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Wellness > Mental Health

Let’s Bring Back Hobbies

Updated Published
The opinions expressed in this article are the writer’s own and do not reflect the views of Her Campus.
This article is written by a student writer from the Her Campus at UC Riverside chapter.

I’m sure we’ve all been in the situation where you have to introduce yourself to a new group of people, and panic because one of the questions you have to answer is “what do you like to do in your free time?” – and you realize that all you do in your free time is rest and scroll social media. It isn’t much time before you realize you’re saved, because everyone else  says “sleep” or “watch TV”, and though those are valid responses I can’t help but notice that hobbies are no longer people’s priorities. 

Nowadays, hobbies are not seen as something desirable or important unless they’re profitable. There is so much societal pressure to be “productive”’ or to invest in hobbies that give you some type of monetary value in the long-run, which completely neglects the benefits of investing in your own personal interests.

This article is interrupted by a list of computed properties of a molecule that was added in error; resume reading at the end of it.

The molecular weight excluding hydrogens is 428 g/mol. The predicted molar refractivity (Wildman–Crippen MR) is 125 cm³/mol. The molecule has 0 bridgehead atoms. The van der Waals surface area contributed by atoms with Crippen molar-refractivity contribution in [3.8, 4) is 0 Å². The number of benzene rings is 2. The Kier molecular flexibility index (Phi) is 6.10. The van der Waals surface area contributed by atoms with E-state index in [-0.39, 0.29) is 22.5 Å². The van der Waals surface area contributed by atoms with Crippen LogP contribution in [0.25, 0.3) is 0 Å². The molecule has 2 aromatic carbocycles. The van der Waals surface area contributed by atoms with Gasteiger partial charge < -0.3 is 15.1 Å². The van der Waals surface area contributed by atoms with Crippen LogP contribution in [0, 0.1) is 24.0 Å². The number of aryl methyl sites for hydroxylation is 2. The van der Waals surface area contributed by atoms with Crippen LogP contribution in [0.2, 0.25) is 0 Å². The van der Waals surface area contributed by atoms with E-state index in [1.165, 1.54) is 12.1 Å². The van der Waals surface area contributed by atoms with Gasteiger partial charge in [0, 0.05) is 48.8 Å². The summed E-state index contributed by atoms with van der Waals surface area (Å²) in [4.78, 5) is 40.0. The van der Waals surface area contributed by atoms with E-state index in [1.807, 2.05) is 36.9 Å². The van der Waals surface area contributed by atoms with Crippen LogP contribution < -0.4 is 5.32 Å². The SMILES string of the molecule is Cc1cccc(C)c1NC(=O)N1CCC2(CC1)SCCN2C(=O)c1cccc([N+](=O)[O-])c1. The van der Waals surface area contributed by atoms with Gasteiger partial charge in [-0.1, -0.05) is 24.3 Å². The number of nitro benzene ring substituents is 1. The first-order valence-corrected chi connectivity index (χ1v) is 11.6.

The importance of hobbies is underrated. They’re not just necessary in a social sense, but there is actually evidence it can contribute to your overall physical health as well. It is understandable why hobbies have lost their popularity – some hobbies bring more expenses to the already high cost of living. Plus, they can conflict with important  commitments, making staring at the screen easier. But having at least one hobby can really help you rather than harm you. You learn more about yourself (therefore gaining a better sense of identity), have the opportunity to meet new people, and even  build confidence.  

That being said, where do you even start? Finding the right hobby is difficult when you haven’t got the time to really know yourself. So, instead of going all in and investing in one expensive hobby that you might not like, start small. If you enjoy art, try drawing with a simple paper and pencil or buy a coloring book to use for a couple of hours a week. If you enjoy fashion, instead of buying a bunch of new clothes, try upcycling old pieces you already have in your closet. Or, if you don’t have enough time in the day, you can even incorporate  hobbies into your routine, like promising yourself to cook a new meal at least twice a week. 

Taking these small steps will allow us to create a more diverse, interesting society and help us get to know ourselves better. So let’s bring back hobbies in 2024!

Hailey Moreno

UC Riverside '25

I'm currently a third-year Sociology major at UC Riverside. I love all things pop culture, writing, and music!